Blogger’s Note: It is difficult to properly review Manchester by the Sea without some spoilers. If you wish to go into the movie completely fresh, I would suggest waiting until post viewing to read.
Writer/director Kenneth Lonergan knows that sometimes the most effective and emotional moments in film come from hearing what is not said. Sometimes the interactions between characters aren’t most dramatic when everything is laid on the table, but when they can’t find the words to express their feelings. We witness that in his latest picture Manchester by the Sea. This is a subtle tale of grief with some truly fine acting. Most pleasingly, Lonergan doesn’t over do it with subject matter and that would’ve been the easy route to go. The New England residents he writes of are experiencing unimaginable sadness, yet they grieve in their own way that rings authentic.
Lee Chandler (Casey Affleck) is a Massachusetts janitor who seems to keep to himself. Even the everyday banter of his clients is a chore for him to listen and respond to. His dull existence is interrupted by news that his brother (Kyle Chandler) has died of a heart attack. He returns home to the title town with the task of informing his nephew Patrick (Lucas Hedges) of his father’s death. The mom (Gretchen Mol) is out of the picture – miles away and apparently an unreliable alcoholic. To Lee’s rather unpleasant surprise, he is named guardian to Patrick.
The pic alternates between flashbacks and present day as we see that Lee once had a fun loving relationship with his nephew. We also see his own family existence with wife Randi (Michelle Williams) and three young children. It’s far from perfect but it seems relatively happy. Lee does drink too much and it’s an error on his part that causes their home to burn down. Randi survives. The children do not. With their world turned upside down, the marriage dissolves and Lee relocates.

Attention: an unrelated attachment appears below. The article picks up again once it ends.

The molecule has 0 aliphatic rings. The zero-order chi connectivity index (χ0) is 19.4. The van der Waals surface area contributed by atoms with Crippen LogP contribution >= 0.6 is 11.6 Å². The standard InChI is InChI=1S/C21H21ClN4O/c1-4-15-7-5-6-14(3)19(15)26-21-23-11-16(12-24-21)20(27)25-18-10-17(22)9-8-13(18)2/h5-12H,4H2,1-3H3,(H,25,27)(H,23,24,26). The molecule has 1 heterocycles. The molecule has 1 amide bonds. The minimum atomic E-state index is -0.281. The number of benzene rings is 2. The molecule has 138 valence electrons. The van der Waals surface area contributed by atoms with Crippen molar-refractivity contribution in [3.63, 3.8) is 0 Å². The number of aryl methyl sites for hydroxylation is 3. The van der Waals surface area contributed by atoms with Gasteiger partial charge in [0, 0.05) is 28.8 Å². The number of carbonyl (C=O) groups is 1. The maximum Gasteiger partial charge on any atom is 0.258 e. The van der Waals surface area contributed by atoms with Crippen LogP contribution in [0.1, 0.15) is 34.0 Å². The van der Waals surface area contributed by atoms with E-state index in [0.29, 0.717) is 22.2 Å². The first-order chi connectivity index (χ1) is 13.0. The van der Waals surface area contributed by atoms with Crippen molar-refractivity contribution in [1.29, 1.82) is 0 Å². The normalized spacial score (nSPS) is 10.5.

His return years later finds him alternating between semi-parenting Patrick through his own tragedy and being ambivalent. This is not with long and drawn out passages of dialogue about feelings and death, but through observing both of their journeys as they process their losses. Some of it is done through humor, as Lee navigates how to respond to Patrick’s two girlfriends.
As mentioned, the Big Scene moments that other more heart string tugging screenplays might dwell on are absent here. The camera hangs back when Patrick is delivered the news of his dad’s passing. His mother’s substance abuse problems are handled in a single shot. We don’t see the chaos that ensued with Lee and Randi’s divorce. Most powerfully, the eventual confrontation between them isn’t lengthy, but it packs a gut punch by what isn’t said.
Lonergan makes us care about these people, flaws and all. The actors playing them accentuate it tremendously. This is probably the best performance of Affleck’s career. Hedges is completely believable as the teen dealing with all the drama in his own way. Williams has limited screen time but makes the most of it, especially in the aforementioned scene with Lee.
Manchester by the Sea holds us in its grip as we take in its lovely East Coast scenery. They say New Englanders aren’t the type to be overtly expressive in their emotions and that’s the case here. We may not always hear what they’re thinking, but this script and these performers convey it. And that’s says a lot.
***1/2 (out of four)